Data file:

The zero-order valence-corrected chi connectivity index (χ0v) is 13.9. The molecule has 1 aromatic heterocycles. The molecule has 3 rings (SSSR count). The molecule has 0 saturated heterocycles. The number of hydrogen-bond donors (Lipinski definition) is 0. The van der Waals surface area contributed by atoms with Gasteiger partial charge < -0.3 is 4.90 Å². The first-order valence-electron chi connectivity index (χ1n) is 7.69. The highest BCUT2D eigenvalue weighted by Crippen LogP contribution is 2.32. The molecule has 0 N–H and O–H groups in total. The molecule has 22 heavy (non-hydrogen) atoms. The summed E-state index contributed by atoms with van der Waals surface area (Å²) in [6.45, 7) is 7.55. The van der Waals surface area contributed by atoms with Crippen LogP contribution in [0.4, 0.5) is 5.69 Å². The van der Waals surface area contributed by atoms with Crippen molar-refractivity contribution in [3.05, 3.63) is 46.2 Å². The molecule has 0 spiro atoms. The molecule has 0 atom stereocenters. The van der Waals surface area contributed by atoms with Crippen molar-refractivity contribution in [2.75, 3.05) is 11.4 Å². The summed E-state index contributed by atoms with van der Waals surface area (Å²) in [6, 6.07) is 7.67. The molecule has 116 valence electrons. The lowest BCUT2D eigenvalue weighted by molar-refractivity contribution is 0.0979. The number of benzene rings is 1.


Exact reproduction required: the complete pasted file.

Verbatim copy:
The zero-order valence-corrected chi connectivity index (χ0v) is 13.9. The molecule has 1 aromatic heterocycles. The molecule has 3 rings (SSSR count). The molecule has 0 saturated heterocycles. The number of hydrogen-bond donors (Lipinski definition) is 0. The van der Waals surface area contributed by atoms with Gasteiger partial charge < -0.3 is 4.90 Å². The first-order valence-electron chi connectivity index (χ1n) is 7.69. The highest BCUT2D eigenvalue weighted by Crippen LogP contribution is 2.32. The molecule has 0 N–H and O–H groups in total. The molecule has 22 heavy (non-hydrogen) atoms. The summed E-state index contributed by atoms with van der Waals surface area (Å²) in [6.45, 7) is 7.55. The van der Waals surface area contributed by atoms with Crippen LogP contribution in [0.4, 0.5) is 5.69 Å². The van der Waals surface area contributed by atoms with Crippen molar-refractivity contribution in [3.05, 3.63) is 46.2 Å². The molecule has 0 spiro atoms. The molecule has 0 atom stereocenters. The van der Waals surface area contributed by atoms with Crippen molar-refractivity contribution in [2.75, 3.05) is 11.4 Å². The summed E-state index contributed by atoms with van der Waals surface area (Å²) in [6, 6.07) is 7.67. The molecule has 116 valence electrons. The lowest BCUT2D eigenvalue weighted by molar-refractivity contribution is 0.0979. The number of benzene rings is 1.